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Michigan State Spartans Football: Revisiting Rank by Offers

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Joe looks at a new weighting scheme

Mike Carter-USA TODAY Sports

A New Methodology

A couple weeks ago, I took a look at a new recruiting ranking system called Rank By Offers (RBO). The ratings had been making the rounds because MSU's 2016 class has been insane, yada yada yada, I wrote a post critiquing the system.

The amazing thing is that RBO read my critique and agreed with (at least some) of what I wrote. This caused them to change their team weightings. RBO's new methodology, per their site:

The relative value of each program's offers are determined using players' commitments and the offers they rejected. Using this approach, it is assumed that the offers players accepted are more valuable than those they passed up. In essence, program offers are ranked by the players themselves.

This is awesome. Using ELO ratings, RBO has used their database of scholarship offers and commitments and used these to rank how valuable offers are from various schools. This methodology is brilliant, because it accounts for all of the factors a school may or may not have in its favor. Some of those factors, like the use of bag men, would be totally impossible to account for otherwise. This, by itself, is an accomplishment.

Further, it passes the sniff test. The top ten include Alabama, Clemson, LSU, Texas A&M, Texas, Florida State, Auburn, Georgia, Florida, and Ole Miss. Essentially, teams with both historical and recent success, geographic advantages, and deep-pocketed boosters.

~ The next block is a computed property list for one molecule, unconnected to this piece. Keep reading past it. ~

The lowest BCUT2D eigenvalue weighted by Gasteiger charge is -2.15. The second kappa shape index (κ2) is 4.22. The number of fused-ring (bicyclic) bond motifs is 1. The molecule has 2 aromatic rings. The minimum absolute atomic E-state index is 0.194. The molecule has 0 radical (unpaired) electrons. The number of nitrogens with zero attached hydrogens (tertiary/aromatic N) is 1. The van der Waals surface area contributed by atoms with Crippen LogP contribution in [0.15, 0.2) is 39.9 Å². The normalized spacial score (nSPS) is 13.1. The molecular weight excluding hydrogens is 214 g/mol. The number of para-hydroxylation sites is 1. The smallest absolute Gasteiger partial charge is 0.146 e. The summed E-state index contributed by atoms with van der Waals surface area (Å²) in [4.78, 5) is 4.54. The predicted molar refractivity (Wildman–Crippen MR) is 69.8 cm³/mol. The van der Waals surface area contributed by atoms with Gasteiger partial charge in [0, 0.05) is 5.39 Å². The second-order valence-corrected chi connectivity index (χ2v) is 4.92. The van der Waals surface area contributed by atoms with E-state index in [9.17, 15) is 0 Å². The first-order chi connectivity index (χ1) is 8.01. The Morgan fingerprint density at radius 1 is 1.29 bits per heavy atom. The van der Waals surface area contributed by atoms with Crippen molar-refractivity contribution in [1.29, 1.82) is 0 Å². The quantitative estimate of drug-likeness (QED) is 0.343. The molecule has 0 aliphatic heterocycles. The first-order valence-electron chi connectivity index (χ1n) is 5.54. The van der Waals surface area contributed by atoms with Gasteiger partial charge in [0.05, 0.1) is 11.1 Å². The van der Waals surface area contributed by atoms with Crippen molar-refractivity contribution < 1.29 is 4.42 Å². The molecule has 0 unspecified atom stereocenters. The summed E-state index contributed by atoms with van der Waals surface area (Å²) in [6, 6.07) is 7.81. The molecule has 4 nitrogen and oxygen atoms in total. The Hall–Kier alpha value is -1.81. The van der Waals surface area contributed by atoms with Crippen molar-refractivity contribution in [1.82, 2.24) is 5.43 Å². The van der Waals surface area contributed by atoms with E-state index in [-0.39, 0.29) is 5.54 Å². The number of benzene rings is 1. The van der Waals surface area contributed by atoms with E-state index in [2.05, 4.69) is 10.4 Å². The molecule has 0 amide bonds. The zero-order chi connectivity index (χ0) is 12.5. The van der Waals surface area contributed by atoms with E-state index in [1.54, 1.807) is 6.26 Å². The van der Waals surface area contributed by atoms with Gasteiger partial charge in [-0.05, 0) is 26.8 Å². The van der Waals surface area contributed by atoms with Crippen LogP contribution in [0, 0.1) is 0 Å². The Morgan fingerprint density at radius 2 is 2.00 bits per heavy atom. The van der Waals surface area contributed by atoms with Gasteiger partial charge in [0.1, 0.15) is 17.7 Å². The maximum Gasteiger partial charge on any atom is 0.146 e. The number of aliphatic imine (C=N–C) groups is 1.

Michigan State ranks sixth in the Big Ten and 42nd nationally in terms of offer value. I think that will change once RBO updates their system on June 21st, considering the impressive offer lists for Auston Robertson, Josh King, and Naquan Jones. The Big Ten rankings:

The big surprises to me are Maryland and Northwestern. My theories here are that geography and academic prestige matter with these offers to some extent, which would explain the performance of those schools relative to the rest of the Big Ten. I also believe the value of a Minnesota offer is rising, given Minnesota's 2016 class is ranked 23rd nationally per 24/7 composite at the moment.

Aggregation Still an Issue

This new ratings system also begins to deal with the offer aggregation issue I mentioned previously. From the raw values above, you can see that a player with offers from Indiana (offer value = 39.53) and Purdue (offer value = 30.49) gets less value (total = 70.02) than a player with an offer just from Ohio State (offer value = 83.91). Still, though, the value of a recruit is still too closely aligned with the number of offers they've received:

Offers Versus Offer Points in RBO

Previously, the correlation coefficient was 0.99, so this is a step forward. The overall player rankings (and therefore, the team rankings) are too dependent on the aggregate number of offers a recruit receives. A recruit getting offers from Illinois, Iowa, Indiana and Purdue (total value = 149.40) shouldn't be more valuable than a recruit getting offers from Michigan and Michigan State (total value = 137.51).

Conclusions

I'll be using RBO's team weightings to help contextualize offer values. The value of a Tennessee offer, for instance, was greater than I'd expected. But the aggregation issue is still too great for me to adopt RBO as my ranking system of choice; despite the flaws of the various recruiting outlets, the meta-analysis of the 24/7 composite is still probably more accurate overall. If RBO could do something like an average value of the top 5 offers, I think that might have real value.